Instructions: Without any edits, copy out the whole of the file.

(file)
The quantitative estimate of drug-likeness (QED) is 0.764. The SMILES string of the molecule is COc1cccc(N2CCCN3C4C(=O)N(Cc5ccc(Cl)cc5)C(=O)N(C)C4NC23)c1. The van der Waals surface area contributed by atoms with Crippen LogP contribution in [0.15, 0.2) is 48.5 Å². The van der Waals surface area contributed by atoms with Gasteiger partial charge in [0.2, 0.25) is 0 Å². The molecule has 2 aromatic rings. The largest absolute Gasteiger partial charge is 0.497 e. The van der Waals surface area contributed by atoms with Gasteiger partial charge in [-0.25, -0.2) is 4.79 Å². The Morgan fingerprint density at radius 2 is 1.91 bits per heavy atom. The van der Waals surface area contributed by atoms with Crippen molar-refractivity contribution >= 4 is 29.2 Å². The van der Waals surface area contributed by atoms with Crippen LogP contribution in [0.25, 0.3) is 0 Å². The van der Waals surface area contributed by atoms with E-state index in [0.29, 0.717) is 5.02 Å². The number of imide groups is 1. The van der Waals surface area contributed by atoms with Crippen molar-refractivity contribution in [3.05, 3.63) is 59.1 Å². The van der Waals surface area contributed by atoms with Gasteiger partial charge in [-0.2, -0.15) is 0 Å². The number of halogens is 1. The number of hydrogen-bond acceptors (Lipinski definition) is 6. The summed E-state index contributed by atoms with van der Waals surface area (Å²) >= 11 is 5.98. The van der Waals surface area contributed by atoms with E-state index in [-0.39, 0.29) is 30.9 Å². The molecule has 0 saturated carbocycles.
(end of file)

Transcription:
The quantitative estimate of drug-likeness (QED) is 0.764. The SMILES string of the molecule is COc1cccc(N2CCCN3C4C(=O)N(Cc5ccc(Cl)cc5)C(=O)N(C)C4NC23)c1. The van der Waals surface area contributed by atoms with Crippen LogP contribution in [0.15, 0.2) is 48.5 Å². The van der Waals surface area contributed by atoms with Gasteiger partial charge in [0.2, 0.25) is 0 Å². The molecule has 2 aromatic rings. The largest absolute Gasteiger partial charge is 0.497 e. The van der Waals surface area contributed by atoms with Gasteiger partial charge in [-0.25, -0.2) is 4.79 Å². The Morgan fingerprint density at radius 2 is 1.91 bits per heavy atom. The van der Waals surface area contributed by atoms with Crippen molar-refractivity contribution >= 4 is 29.2 Å². The van der Waals surface area contributed by atoms with Crippen LogP contribution in [0.25, 0.3) is 0 Å². The van der Waals surface area contributed by atoms with E-state index in [0.29, 0.717) is 5.02 Å². The number of imide groups is 1. The van der Waals surface area contributed by atoms with Crippen molar-refractivity contribution in [3.05, 3.63) is 59.1 Å². The van der Waals surface area contributed by atoms with Gasteiger partial charge in [-0.2, -0.15) is 0 Å². The number of halogens is 1. The number of hydrogen-bond acceptors (Lipinski definition) is 6. The summed E-state index contributed by atoms with van der Waals surface area (Å²) >= 11 is 5.98. The van der Waals surface area contributed by atoms with E-state index in [-0.39, 0.29) is 30.9 Å². The molecule has 0 saturated carbocycles.